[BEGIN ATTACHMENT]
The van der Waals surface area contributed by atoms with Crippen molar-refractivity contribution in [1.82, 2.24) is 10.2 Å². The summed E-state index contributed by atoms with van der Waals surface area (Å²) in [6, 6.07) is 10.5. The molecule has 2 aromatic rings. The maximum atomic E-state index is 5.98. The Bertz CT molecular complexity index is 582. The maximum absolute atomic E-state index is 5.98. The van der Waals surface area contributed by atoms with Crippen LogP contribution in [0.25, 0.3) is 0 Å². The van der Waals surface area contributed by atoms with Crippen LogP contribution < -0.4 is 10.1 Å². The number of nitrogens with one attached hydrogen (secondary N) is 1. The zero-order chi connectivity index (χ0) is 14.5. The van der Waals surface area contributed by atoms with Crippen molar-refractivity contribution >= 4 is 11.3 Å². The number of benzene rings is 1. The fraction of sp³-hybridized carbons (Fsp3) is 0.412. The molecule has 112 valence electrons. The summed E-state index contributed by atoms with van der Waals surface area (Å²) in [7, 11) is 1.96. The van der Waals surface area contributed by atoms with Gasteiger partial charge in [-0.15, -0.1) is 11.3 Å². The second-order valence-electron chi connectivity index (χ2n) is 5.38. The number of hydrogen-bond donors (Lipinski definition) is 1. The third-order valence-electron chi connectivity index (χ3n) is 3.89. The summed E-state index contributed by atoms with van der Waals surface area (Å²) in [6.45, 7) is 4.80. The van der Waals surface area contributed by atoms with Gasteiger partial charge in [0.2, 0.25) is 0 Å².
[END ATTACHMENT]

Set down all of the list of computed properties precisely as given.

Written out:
The van der Waals surface area contributed by atoms with Crippen molar-refractivity contribution in [1.82, 2.24) is 10.2 Å². The summed E-state index contributed by atoms with van der Waals surface area (Å²) in [6, 6.07) is 10.5. The molecule has 2 aromatic rings. The maximum atomic E-state index is 5.98. The Bertz CT molecular complexity index is 582. The maximum absolute atomic E-state index is 5.98. The van der Waals surface area contributed by atoms with Crippen LogP contribution in [0.25, 0.3) is 0 Å². The van der Waals surface area contributed by atoms with Crippen LogP contribution < -0.4 is 10.1 Å². The number of nitrogens with one attached hydrogen (secondary N) is 1. The zero-order chi connectivity index (χ0) is 14.5. The van der Waals surface area contributed by atoms with Crippen molar-refractivity contribution >= 4 is 11.3 Å². The number of benzene rings is 1. The fraction of sp³-hybridized carbons (Fsp3) is 0.412. The molecule has 112 valence electrons. The summed E-state index contributed by atoms with van der Waals surface area (Å²) in [7, 11) is 1.96. The van der Waals surface area contributed by atoms with Gasteiger partial charge in [-0.15, -0.1) is 11.3 Å². The second-order valence-electron chi connectivity index (χ2n) is 5.38. The number of hydrogen-bond donors (Lipinski definition) is 1. The third-order valence-electron chi connectivity index (χ3n) is 3.89. The summed E-state index contributed by atoms with van der Waals surface area (Å²) in [6.45, 7) is 4.80. The van der Waals surface area contributed by atoms with Gasteiger partial charge in [0.2, 0.25) is 0 Å².